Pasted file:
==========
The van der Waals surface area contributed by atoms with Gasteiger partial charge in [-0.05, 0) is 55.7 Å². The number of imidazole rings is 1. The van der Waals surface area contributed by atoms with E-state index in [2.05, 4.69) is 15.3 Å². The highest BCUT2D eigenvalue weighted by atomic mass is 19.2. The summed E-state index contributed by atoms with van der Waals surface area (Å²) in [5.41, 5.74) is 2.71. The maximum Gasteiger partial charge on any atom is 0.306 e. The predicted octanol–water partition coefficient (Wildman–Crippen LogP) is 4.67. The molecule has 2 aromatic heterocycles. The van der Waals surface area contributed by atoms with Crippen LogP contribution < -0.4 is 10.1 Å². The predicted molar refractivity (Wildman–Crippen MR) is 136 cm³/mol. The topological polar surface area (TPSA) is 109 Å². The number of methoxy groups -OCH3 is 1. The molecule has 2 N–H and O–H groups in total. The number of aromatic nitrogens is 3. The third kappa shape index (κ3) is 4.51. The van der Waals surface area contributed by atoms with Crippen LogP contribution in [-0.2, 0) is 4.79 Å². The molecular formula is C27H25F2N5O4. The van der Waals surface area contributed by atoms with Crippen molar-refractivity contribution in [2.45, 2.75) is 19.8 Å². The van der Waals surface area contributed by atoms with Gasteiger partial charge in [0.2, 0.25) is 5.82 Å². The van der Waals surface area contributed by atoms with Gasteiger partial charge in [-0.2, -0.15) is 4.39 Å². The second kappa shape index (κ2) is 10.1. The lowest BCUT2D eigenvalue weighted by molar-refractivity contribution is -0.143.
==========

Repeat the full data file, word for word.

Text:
The van der Waals surface area contributed by atoms with Gasteiger partial charge in [-0.05, 0) is 55.7 Å². The number of imidazole rings is 1. The van der Waals surface area contributed by atoms with E-state index in [2.05, 4.69) is 15.3 Å². The highest BCUT2D eigenvalue weighted by atomic mass is 19.2. The summed E-state index contributed by atoms with van der Waals surface area (Å²) in [5.41, 5.74) is 2.71. The maximum Gasteiger partial charge on any atom is 0.306 e. The predicted octanol–water partition coefficient (Wildman–Crippen LogP) is 4.67. The molecule has 2 aromatic heterocycles. The van der Waals surface area contributed by atoms with Crippen LogP contribution < -0.4 is 10.1 Å². The predicted molar refractivity (Wildman–Crippen MR) is 136 cm³/mol. The topological polar surface area (TPSA) is 109 Å². The number of methoxy groups -OCH3 is 1. The molecule has 2 N–H and O–H groups in total. The number of aromatic nitrogens is 3. The third kappa shape index (κ3) is 4.51. The van der Waals surface area contributed by atoms with Crippen LogP contribution in [-0.2, 0) is 4.79 Å². The molecular formula is C27H25F2N5O4. The van der Waals surface area contributed by atoms with Crippen molar-refractivity contribution in [2.45, 2.75) is 19.8 Å². The van der Waals surface area contributed by atoms with Gasteiger partial charge in [0.2, 0.25) is 5.82 Å². The van der Waals surface area contributed by atoms with Gasteiger partial charge in [-0.2, -0.15) is 4.39 Å². The second kappa shape index (κ2) is 10.1. The lowest BCUT2D eigenvalue weighted by molar-refractivity contribution is -0.143.